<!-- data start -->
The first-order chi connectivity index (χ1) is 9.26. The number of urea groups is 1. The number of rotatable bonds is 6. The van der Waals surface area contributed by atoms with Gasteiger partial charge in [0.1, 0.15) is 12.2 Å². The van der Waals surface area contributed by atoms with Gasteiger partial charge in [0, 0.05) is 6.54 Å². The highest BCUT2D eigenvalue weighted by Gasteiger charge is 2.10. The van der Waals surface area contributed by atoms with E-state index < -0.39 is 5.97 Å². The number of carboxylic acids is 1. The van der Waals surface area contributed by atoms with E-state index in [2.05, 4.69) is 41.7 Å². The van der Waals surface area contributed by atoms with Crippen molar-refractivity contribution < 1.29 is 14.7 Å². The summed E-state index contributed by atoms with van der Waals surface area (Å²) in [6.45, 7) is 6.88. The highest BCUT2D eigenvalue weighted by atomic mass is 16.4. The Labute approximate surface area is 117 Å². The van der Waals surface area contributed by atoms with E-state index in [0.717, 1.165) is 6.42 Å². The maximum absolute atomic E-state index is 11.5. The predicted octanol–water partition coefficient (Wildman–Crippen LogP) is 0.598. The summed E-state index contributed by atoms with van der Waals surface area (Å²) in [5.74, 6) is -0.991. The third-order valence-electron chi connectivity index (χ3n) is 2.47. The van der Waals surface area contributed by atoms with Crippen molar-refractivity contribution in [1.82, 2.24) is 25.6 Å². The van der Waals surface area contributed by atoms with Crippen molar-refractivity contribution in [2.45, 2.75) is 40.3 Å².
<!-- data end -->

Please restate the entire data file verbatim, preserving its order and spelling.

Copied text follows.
The first-order chi connectivity index (χ1) is 9.26. The number of urea groups is 1. The number of rotatable bonds is 6. The van der Waals surface area contributed by atoms with Gasteiger partial charge in [0.1, 0.15) is 12.2 Å². The van der Waals surface area contributed by atoms with Gasteiger partial charge in [0, 0.05) is 6.54 Å². The highest BCUT2D eigenvalue weighted by Gasteiger charge is 2.10. The van der Waals surface area contributed by atoms with E-state index < -0.39 is 5.97 Å². The number of carboxylic acids is 1. The van der Waals surface area contributed by atoms with E-state index in [2.05, 4.69) is 41.7 Å². The van der Waals surface area contributed by atoms with Crippen molar-refractivity contribution < 1.29 is 14.7 Å². The summed E-state index contributed by atoms with van der Waals surface area (Å²) in [6.45, 7) is 6.88. The highest BCUT2D eigenvalue weighted by atomic mass is 16.4. The Labute approximate surface area is 117 Å². The van der Waals surface area contributed by atoms with E-state index in [0.717, 1.165) is 6.42 Å². The maximum absolute atomic E-state index is 11.5. The predicted octanol–water partition coefficient (Wildman–Crippen LogP) is 0.598. The summed E-state index contributed by atoms with van der Waals surface area (Å²) in [5.74, 6) is -0.991. The third-order valence-electron chi connectivity index (χ3n) is 2.47. The van der Waals surface area contributed by atoms with Crippen molar-refractivity contribution in [1.82, 2.24) is 25.6 Å². The van der Waals surface area contributed by atoms with Crippen molar-refractivity contribution in [2.45, 2.75) is 40.3 Å².